ISIS is still on the rise

The pace of Islamic State operations, and its propaganda skill, are illustrated by the daily dispatches of its Al-Bayan online news service. Each day this week, Al-Bayan announced attacks in at least six “wilayats,” or regions, of the self-declared state. This week’s announced operations stretched across four countries. Often the targets were Muslim rivals or local security services.

The Islamic State brags about its ability to strike the United States, too, in the opening pages of the latest issue of its slick online magazine, Dabiq. Lauding the San Bernardino, Calif., bombers who “caught America off-guard,” the magazine warned: “As the American-led crusaders continue waging war against the [caliphate], more and more Muslims continue demonstrating their willingness to sacrifice everything precious to them.”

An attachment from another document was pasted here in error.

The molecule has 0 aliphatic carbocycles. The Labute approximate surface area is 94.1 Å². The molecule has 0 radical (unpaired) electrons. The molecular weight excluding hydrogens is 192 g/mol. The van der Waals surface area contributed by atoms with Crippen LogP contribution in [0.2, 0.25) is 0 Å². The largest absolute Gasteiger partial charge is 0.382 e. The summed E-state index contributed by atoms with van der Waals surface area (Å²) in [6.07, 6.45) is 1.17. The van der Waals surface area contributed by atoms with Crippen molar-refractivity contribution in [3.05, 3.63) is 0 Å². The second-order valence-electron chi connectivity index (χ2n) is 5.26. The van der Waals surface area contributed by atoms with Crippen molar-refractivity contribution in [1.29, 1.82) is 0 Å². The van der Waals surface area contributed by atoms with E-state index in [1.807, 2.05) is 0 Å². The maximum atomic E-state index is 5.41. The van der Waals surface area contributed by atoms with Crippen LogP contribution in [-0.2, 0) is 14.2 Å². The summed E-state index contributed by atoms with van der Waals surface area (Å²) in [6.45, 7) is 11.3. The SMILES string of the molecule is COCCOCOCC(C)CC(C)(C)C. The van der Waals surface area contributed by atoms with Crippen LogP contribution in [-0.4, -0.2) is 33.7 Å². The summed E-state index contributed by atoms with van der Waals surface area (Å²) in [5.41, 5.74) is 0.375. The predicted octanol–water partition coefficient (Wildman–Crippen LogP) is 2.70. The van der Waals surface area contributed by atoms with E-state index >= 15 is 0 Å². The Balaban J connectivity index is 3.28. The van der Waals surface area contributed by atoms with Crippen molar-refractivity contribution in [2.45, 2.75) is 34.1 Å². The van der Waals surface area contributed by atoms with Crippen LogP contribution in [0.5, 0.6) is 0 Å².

How should the United States and its allies combat the Islamic State wisely, without getting bogged down in an endless global land war? That’s the biggest foreign policy issue facing the country. The political discussion so far has been mostly sound bites and speeches, rather than analysis that would lead to sustainable actions. This problem isn’t going away; it’s getting worse.